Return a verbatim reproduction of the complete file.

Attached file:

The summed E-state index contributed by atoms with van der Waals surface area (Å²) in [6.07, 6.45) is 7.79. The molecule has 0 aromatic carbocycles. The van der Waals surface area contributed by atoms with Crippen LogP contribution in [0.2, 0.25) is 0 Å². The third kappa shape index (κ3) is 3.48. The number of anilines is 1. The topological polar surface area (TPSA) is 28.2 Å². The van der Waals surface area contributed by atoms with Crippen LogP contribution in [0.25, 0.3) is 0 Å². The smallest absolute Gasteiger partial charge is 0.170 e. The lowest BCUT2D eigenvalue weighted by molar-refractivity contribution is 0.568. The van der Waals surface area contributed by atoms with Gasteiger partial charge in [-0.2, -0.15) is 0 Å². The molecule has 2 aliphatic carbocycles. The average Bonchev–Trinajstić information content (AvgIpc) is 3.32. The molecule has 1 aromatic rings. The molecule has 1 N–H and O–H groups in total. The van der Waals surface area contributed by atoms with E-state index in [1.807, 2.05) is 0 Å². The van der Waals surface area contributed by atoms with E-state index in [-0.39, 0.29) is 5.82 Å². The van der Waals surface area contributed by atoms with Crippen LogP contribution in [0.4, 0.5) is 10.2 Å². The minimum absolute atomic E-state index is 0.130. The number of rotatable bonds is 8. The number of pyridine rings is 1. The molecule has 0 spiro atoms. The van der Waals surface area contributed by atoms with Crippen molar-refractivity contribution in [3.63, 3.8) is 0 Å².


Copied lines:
The summed E-state index contributed by atoms with van der Waals surface area (Å²) in [6.07, 6.45) is 7.79. The molecule has 0 aromatic carbocycles. The van der Waals surface area contributed by atoms with Crippen LogP contribution in [0.2, 0.25) is 0 Å². The third kappa shape index (κ3) is 3.48. The number of anilines is 1. The topological polar surface area (TPSA) is 28.2 Å². The van der Waals surface area contributed by atoms with Crippen LogP contribution in [0.25, 0.3) is 0 Å². The smallest absolute Gasteiger partial charge is 0.170 e. The lowest BCUT2D eigenvalue weighted by molar-refractivity contribution is 0.568. The van der Waals surface area contributed by atoms with Gasteiger partial charge in [-0.2, -0.15) is 0 Å². The molecule has 2 aliphatic carbocycles. The average Bonchev–Trinajstić information content (AvgIpc) is 3.32. The molecule has 1 aromatic rings. The molecule has 1 N–H and O–H groups in total. The van der Waals surface area contributed by atoms with E-state index in [1.807, 2.05) is 0 Å². The van der Waals surface area contributed by atoms with E-state index in [-0.39, 0.29) is 5.82 Å². The van der Waals surface area contributed by atoms with Crippen LogP contribution in [0.4, 0.5) is 10.2 Å². The minimum absolute atomic E-state index is 0.130. The number of rotatable bonds is 8. The number of pyridine rings is 1. The molecule has 0 spiro atoms. The van der Waals surface area contributed by atoms with Crippen molar-refractivity contribution in [3.63, 3.8) is 0 Å².